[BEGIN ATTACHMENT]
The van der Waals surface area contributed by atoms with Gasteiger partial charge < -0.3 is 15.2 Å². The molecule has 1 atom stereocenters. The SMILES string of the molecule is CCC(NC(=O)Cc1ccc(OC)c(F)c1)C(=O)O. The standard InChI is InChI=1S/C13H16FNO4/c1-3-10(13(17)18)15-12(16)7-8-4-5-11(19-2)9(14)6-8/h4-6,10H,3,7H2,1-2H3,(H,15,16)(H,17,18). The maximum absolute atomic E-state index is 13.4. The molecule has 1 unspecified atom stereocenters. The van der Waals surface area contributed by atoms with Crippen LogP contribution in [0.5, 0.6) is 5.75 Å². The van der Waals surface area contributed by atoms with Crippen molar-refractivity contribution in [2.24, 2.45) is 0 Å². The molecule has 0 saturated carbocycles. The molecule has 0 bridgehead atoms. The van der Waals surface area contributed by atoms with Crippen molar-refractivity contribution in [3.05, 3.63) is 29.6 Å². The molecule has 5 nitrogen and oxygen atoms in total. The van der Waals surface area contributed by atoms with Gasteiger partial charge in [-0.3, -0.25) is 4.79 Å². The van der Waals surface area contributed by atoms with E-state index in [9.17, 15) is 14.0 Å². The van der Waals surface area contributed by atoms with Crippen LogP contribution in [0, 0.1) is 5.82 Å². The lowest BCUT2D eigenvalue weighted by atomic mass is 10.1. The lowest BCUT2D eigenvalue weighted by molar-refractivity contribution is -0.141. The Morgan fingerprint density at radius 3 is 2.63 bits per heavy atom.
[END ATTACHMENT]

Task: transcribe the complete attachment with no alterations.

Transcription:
The van der Waals surface area contributed by atoms with Gasteiger partial charge < -0.3 is 15.2 Å². The molecule has 1 atom stereocenters. The SMILES string of the molecule is CCC(NC(=O)Cc1ccc(OC)c(F)c1)C(=O)O. The standard InChI is InChI=1S/C13H16FNO4/c1-3-10(13(17)18)15-12(16)7-8-4-5-11(19-2)9(14)6-8/h4-6,10H,3,7H2,1-2H3,(H,15,16)(H,17,18). The maximum absolute atomic E-state index is 13.4. The molecule has 1 unspecified atom stereocenters. The van der Waals surface area contributed by atoms with Crippen LogP contribution in [0.5, 0.6) is 5.75 Å². The van der Waals surface area contributed by atoms with Crippen molar-refractivity contribution in [2.24, 2.45) is 0 Å². The molecule has 0 saturated carbocycles. The molecule has 0 bridgehead atoms. The van der Waals surface area contributed by atoms with Crippen molar-refractivity contribution in [3.05, 3.63) is 29.6 Å². The molecule has 5 nitrogen and oxygen atoms in total. The van der Waals surface area contributed by atoms with Gasteiger partial charge in [-0.3, -0.25) is 4.79 Å². The van der Waals surface area contributed by atoms with E-state index in [9.17, 15) is 14.0 Å². The van der Waals surface area contributed by atoms with Crippen LogP contribution in [0, 0.1) is 5.82 Å². The lowest BCUT2D eigenvalue weighted by atomic mass is 10.1. The lowest BCUT2D eigenvalue weighted by molar-refractivity contribution is -0.141. The Morgan fingerprint density at radius 3 is 2.63 bits per heavy atom.